Amvia Edge DR-T/SR-T
The Amvia Edge pacing system gives you choices. Take advantage of a broader range of treatment options, including physiologic pacing and tools to address development of atrial fibrillation (AF).
As the first pacemaker to be approved for a left bundle branch area pacing approach (LBBAP)1, Amvia Edge fosters natural myocardial contraction patterns in your patients. It provides physiologic heart rates with Closed Loop Stimulation (CLS) and aims to maintain sinus rhythm with Atrial ATP (aATP).
At the same time, Amvia Edge automates many routine tasks during implantation, in-office follow-ups, remote monitoring, and MRI workflows. Deliver unique physiologic pacing to your patients, enhance therapy, and free up time in daily workflows – so that more patients may benefit from more personalized care.
Achieve Physiologic Pacing
Amvia Edge is the first pacemaker approved for left bundle branch area pacing (LBBAP).1 Moreover, Amvia Edge's unique Closed Loop Stimulation (CLS) sensor technology follows the autonomic nervous system and adapts automatically2 to mimic the natural intrinsic regulation.3
Manage Atrial Arrhythmias
Amvia Edge aims to help patients maintain physiologic heart rates over time. It combines in-office and remote atrial monitoring capabilities with the arrhythmia management tools of Atrial ATP (aATP) to actively address the development of atrial fibrillation (AF) early on.14
Simplify Care Pathways
Amvia Edge includes a variety of solutions that streamline workflows throughout the patient journey, from implantation and follow-ups to remote monitoring and outstanding MRI access.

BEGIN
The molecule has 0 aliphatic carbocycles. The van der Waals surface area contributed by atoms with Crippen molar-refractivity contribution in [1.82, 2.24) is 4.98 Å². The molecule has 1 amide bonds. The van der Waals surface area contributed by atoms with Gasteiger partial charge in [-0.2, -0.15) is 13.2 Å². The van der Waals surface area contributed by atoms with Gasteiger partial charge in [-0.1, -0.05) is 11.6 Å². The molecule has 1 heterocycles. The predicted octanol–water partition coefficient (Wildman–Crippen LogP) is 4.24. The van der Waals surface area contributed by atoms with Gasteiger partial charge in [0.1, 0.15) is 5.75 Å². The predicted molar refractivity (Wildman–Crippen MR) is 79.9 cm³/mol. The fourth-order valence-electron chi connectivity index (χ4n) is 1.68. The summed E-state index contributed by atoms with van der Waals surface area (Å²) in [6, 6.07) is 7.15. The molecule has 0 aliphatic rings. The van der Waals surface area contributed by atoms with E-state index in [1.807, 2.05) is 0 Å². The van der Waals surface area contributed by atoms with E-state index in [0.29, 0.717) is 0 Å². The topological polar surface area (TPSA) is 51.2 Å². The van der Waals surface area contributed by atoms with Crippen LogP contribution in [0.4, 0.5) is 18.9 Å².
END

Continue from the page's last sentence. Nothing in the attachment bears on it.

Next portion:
1) BIOTRONIK Amvia Edge technical manual, Medtronic Azure XT DR MRI SureScan™ manual; Boston Scientific Accolade MRI™ technical manual; Abbott Assurity MRI™ user’s manual; MicroPort Alizea™ implant manual. 2) Lindovska M, Kameník L, Pollock B, et al. Clinical observations with Closed Loop Stimulation pacemakers in a large patient cohort: the CYLOS routine documentation registry (RECORD). Europace. 2012; 14: 1587–1595. 3) Santini M, Ricci R, Pignalberi C, et al. Effect of autonomic stressors on rate control in pacemakers using ventricular impedance signal. Pacing Clin Electrophysiol. 2004; 27: 24-32. 4) Sharma PS, Patel NR, Ravi V, et al. Clinical outcomes of left bundle branch area pacing compared to right ventricular pacing: Results from the Geisinger-Rush Conduction System Pacing Registry. Heart Rhythm. 2022; 19(1): 3-11. 5) De Pooter J, Ozpak E, Calle S, et al. Initial experience of left bundle branch area pacing using stylet-driven pacing leads: A multicenter study. J Cardiovasc Electrophysiol. 2022; 33(7): 1540-1549. Disclaimer: This material only summarizes the investigational use of tools for conduction system pacing (CSP) by De Pooter et al. in their clinical study. Please note that the Solia S lead is not approved for CSP. BIOTRONIK CSP tools are not currently approved for conduction system pacing in the United States. Content not intended for US healthcare providers. 6) Menezes AS, Daher MT, Nascente CM, Moreira HG, Moreira TAC, and Campos RN. Correlation among Closed Loop Stimulation, cardiopulmonary capacity, and quality of life PBMR. 2003; 8(2): 119-124. 7) Pavri BB and Russel S. An impedance sensor is superior to an accelerometer for chronotropically incompetent patients with sinus node dysfunction: results of a pilot study with a dual sensor pacemaker. Circulation. 2006; 114: II_749. 8) Coenen M, Malinowski K, Spitzer W, et al. Closed Loop Stimulation and accelerometer based rate adaptation: results of the PROVIDE study, Europace. 2008; 10: 327-333. 10) Malinowski K. Interindividual comparison of different sensor principles for rate adaptive pacing PACE. 1998; 21(PT II): 2209-2213. 10) Abi-Samra FM, Singh N, Rosin BL, DwyerJV, and Miller C. Europace. 2013; 15: 849-856. 11) Puglisi A, Favale S, Scipione P, et al. Overdrive versus conventional closed-loop rate modulation pacing in the prevention of atrial tachyarrhythmias in brady-tachy syndrome: on behalf of the Burden II study group. Pacing Clin Electrophysiol. 2008; 11: 1443-55. 12) Ikeda S, Nogami A, Inoue K, et al. Closed‐loop stimulation as a physiological rate‐modulated pacing approach based on intracardiac impedance to lower the atrial tachyarrhythmia burden in patients with sinus node dysfunction and atrial fibrillation. J Cardiovasc Electrophysiol. 2020; 31: 1187-1194. 13) Coenen M, Malinowski K, Spitz W, et al. Closed loop stimulation and accelerometer-based rate adaptation: results of the PROVIDE study. Europace. 2008; 10: 327-333. 14) Mabo P, Victor F, Bazin P, et al. A randomized trial of long-term remote monitoring of pacemaker recipients (the COMPAS trial). Eur Heart J. 2012; 33(9): 1105-1111. 15) Nattel S, Burstein B, Dobrev D. Atrial remodeling and atrial fibrillation: mechanisms and implications. Circ Arrhythm Electrophysiol. 2008; 1(1): 62-73. 16) Data on file. 17) Varma N, Epstein AE, Irimpen A, et al. Efficacy and safety of automatic remote monitoring for implantable cardioverter-defibrillator follow-up: the Lumos-T Safely Reduces Routine Office Device Follow-up (TRUST) trial. Circulation. 2010; 122(4): 325-332. 18) Mullane S, Michaelis K, Henrickson C, et al. Utilization and programming of an automatic MRI recognition feature for cardiac rhythm management devices. Heart Rhythm O2. 2021; 2: 132–137. 19). Data on file. 20) Siddamsetti S, Shinn A, Gautam S. Remote programming of cardiac implantable electronic devices: a novel approach to program cardiac devices for magnetic resonance imaging. J Cardiovasc Electrophysiol. 2022;33(5):1005–1009. 21) Watanabe E, Yamazaki F, Goto T, et al. Remote management of pacemaker patients with biennial in-clinic evaluation: continuous Home Monitoring in the Japanese At-Home study: A randomized clinical trial. Circ Arrhythm Electrophysiol. 2020 May;13(5):e007734. doi: 10.1161/CIRCEP.119.007734. 22) Garcia-Fernández FJ, Asensi JO, Romero R, et al. Safety and efficiency of a common and simplified protocol for pacemaker and defibrillator surveillance based on remote monitoring only: a long-term randomized trial (RM-ALONE). Eur Heart J. 2019; 40(23): 1837–1846. 23) Ricci RP, Morichelli L, Quarta L, et al. Long-term patient acceptance of and satisfaction with implanted device remote monitoring, Europace. 2010; 12(5): 674-679. 24) Data on file. 25) Data on file. 26) Amvia Edge SR-T 10 years; Limited Warranty for BIOTRONIK Cardiac Implantable Electronic Devices; Medtronic Limited Warranty Summary; Boston Scientific Limited Warranty Information and Forms; Abbott CRM Warranty Procedures Reference Manual; MicroPort Alizea DR™/Alizea SR ™ Implant Manual. 27) Amvia Edge DR-T 8 years; Limited Warranty for BIOTRONIK Cardiac Implantable Electronic Devices; Medtronic Limited Warranty Summary; Boston Scientific Limited Warranty Information and Forms; Abbott CRM Warranty Procedures Reference Manual; MicroPort Alizea DR™/Alizea SR ™ Implant Manual. 28) Amvia Edge SR-T: At 2.5 V/0.4 ms, 60 bpm, 500 Ω; pacing: 50 %, Home Monitoring: OFF, QuickCheck: OFF, RF-Telemetry: OFF. 29) Amvia Edge DR-T: A: 2.5V/0.4ms, 60 bpm, 500 Ohm, pacing: 50%, RV: 2.5V/0.4ms, 60 bpm, 500 Ohm, pacing: 5%, Home Monitoring OFF, QuickCheck: OFF, RF-Telemetry: OFF, Vp Suppression: ON.